One of my favorite ways to save time on the command-line is to utilize the directory stack to jump between tasks. Today’s article will show you how to do this and provide some tips for effective use.

What is the directory stack?

Most Linux environments have a way for you to put paths on a stack (push) and then take them off in reverse order (pop). This is useful when you have more than one directory that you need to switch between frequently. Let’s take a look at how to do this.

The pushd command

Suppose you need to switch between your project: ~/src/myproject, your web-server: /opt/webserver7/logs and some code examples: ~/examples/othercode often.

You add things to the directory stack with pushd like so:

# switch from project to web server and put on the stack
pushd /opt/webserver7/logs
# Stack is now '/opt/webserver7/logs ~/src/myproject'

# show latest errors
tail -40 errors.log

Now your in your server logs and you want to go to the examples:

# switch from project to web server and put on the stack
pushd ~/examples/othercode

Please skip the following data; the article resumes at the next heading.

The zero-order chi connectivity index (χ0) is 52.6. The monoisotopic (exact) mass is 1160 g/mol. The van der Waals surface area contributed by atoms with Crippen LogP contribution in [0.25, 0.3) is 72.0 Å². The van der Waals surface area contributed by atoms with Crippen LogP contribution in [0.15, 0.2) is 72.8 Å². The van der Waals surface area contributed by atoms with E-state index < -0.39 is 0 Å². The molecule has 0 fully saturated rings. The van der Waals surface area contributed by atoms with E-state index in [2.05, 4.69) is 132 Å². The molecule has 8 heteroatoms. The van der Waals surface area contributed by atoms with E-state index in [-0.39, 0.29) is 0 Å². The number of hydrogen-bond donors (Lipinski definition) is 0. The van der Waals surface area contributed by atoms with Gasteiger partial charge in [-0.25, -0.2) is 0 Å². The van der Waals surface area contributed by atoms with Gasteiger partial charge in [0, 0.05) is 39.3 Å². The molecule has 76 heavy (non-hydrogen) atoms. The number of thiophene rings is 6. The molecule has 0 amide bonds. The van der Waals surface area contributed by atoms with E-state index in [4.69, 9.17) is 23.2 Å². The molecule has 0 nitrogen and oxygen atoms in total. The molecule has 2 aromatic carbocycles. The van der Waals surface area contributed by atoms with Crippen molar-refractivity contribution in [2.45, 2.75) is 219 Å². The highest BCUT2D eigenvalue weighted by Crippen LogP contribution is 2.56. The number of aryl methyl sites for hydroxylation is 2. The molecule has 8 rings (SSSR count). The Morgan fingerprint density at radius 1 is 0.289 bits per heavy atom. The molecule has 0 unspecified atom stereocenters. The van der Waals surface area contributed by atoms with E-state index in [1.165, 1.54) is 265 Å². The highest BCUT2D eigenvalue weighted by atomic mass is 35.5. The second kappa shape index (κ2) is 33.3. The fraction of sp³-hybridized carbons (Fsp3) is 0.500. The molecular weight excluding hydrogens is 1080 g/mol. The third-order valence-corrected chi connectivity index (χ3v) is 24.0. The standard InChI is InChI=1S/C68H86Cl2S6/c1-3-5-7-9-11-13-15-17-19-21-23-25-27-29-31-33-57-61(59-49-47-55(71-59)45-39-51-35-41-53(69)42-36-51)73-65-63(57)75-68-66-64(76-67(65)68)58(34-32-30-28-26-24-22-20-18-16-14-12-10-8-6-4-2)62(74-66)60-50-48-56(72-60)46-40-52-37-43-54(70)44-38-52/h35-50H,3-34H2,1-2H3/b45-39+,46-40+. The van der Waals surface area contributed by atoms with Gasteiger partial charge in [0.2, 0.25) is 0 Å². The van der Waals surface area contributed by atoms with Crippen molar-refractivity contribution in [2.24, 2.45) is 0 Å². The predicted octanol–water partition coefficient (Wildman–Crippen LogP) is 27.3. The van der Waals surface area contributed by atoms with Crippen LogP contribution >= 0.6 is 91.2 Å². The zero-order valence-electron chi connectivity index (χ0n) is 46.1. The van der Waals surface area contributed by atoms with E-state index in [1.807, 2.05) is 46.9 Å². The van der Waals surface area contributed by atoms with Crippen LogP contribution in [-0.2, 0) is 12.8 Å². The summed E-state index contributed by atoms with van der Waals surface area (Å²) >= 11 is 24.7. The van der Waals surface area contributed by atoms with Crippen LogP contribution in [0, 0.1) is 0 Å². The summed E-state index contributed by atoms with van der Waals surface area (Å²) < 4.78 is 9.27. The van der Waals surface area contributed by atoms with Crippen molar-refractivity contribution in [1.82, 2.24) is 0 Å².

# Stack is now '~/examples/othercode /opt/webserver7/logs ~/src/myproject'

# bring the 3rd directory on the stack to the front (0-based) and rotating the stack
pushd +2
# Stack is now '~/src/myproject ~/examples/othercode /opt/webserver7/logs'

# copy Java example to myproject
cp `dirs | awk '{print $1}'`

The popd command

Now we want to go back to my project to deploy it to our web server. Since we have our directory stack working we can do this quickly:

# go back to myproject
# Stack is now '~/examples/othercode /opt/webserver7/logs'

# deploy stuff
ant dist

For the purposes of this example, let’s pretend we don’t care to go back to the examples. Let’s remove it from the stack:

# remove examples from the directory stack
popd +0
# Stack is now '/opt/webserver7/logs'

One final pop will get me back to my server logs once I test it out in my browser. Of course, we can keep using the stack continuously.

Alternatives and nifty tips

You might not always want to use the directory stack. You can use these really fast shortcuts to navigate to home or back quickly:

# change to home directory quickly in bash

# change to last directory in bash
cd -

Now for some final examples that may help out just a little more:

# print directories on the stack

# hey just type less
alias p='pushd'
alias o='popd'


Using pushd and popd effectively can help you get around your command-line environment quickly. See the MAN pages for more information.

Take a bit of time to get the hang of it now and it’ll pay off later. Share your other examples or questions!

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